The Hemingways were an interesting and fun couple and the book teaches us a lot about Papa himself. If I had one complaint, it would be that I never really felt that I understood who Hadley was.  Though the book is her story, I never really understood what makes her special.  But, then, I wonder if that's what happens whenever we look at life through someone's eyes.  Perhaps we never have the ability to see what makes ourselves special, so it's impossible to really convey that in our own story.  Or, perhaps McLain didn't develop Hadley enough for my liking.  I'm not really sure which is the case.

What I do know is that Hadley and Hem got more out of life in their five years together than many people get in a lifetime.  Their relationship benefitted us all because, without Hadley, Hemingway would never have gotten the support he needed to begin his career.  And, Old Man and the Sea aside, we're all luckier for having read Hemingway.  That is an amor tres important.

Wednesday, March 2, 2011

Perfect Stories-- The Imperfectionists

I've never really been much of a fan of short story collections.  I usually find that the stories don't fit together well and, often, that the author slipped in a line or two to completely unrelated subject matters in order to create a collection.  (I'm talking to you Olive Kitteridge...)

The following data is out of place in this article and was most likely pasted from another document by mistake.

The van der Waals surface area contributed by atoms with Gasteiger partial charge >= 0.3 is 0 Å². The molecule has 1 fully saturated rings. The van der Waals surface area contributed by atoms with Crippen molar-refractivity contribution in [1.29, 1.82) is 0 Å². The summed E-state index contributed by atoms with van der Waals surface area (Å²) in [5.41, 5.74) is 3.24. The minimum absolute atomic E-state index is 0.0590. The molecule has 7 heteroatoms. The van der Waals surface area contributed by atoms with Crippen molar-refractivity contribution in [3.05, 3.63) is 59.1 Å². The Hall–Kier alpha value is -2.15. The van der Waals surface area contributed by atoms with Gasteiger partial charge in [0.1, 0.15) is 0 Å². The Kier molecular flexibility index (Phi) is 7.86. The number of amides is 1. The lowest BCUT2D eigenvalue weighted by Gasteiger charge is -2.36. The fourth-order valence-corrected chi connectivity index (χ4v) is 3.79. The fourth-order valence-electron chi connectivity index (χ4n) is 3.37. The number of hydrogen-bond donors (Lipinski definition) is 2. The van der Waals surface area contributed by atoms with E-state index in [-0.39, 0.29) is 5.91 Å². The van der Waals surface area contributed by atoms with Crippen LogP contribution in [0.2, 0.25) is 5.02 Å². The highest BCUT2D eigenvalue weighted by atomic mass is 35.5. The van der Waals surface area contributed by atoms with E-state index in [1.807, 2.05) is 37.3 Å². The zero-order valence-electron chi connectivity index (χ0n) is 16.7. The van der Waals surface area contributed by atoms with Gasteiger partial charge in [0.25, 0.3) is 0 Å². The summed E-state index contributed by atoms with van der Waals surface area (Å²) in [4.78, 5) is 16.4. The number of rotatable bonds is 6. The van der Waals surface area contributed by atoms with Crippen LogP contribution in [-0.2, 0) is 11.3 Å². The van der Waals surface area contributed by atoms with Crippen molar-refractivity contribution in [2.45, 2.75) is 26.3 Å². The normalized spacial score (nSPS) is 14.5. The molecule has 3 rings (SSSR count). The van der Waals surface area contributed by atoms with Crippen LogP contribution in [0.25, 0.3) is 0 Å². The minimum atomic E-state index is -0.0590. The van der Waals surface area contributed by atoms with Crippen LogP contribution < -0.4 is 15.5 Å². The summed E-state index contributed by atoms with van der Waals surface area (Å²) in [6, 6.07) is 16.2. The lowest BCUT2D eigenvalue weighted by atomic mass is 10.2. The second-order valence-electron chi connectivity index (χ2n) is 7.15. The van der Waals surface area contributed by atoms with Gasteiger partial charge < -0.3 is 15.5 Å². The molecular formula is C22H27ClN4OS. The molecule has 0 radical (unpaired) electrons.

Luckily, that was not the case with Tom Rachman's novel The Imperfectionists.  Rachman gives us an insight into many of the personalities who run a fictional English Language newspaper set in Rome.  We meet several reporters, the publisher, a few editors, and even the paper's accountant.  Each has a separate story focusing on his or her personal life.  And, yet, each story melds together so well because we're introduced to the various characters throughout the novel.  For example, the editor who seems so cold-hearted to one reporter is really dealing with a cheating spouse and has no energy to deal with his reporter's incompetence.  Or, the obituary writer is not as lackluster and useless as everyone seems to believe, he simply was uninspired by his tasks.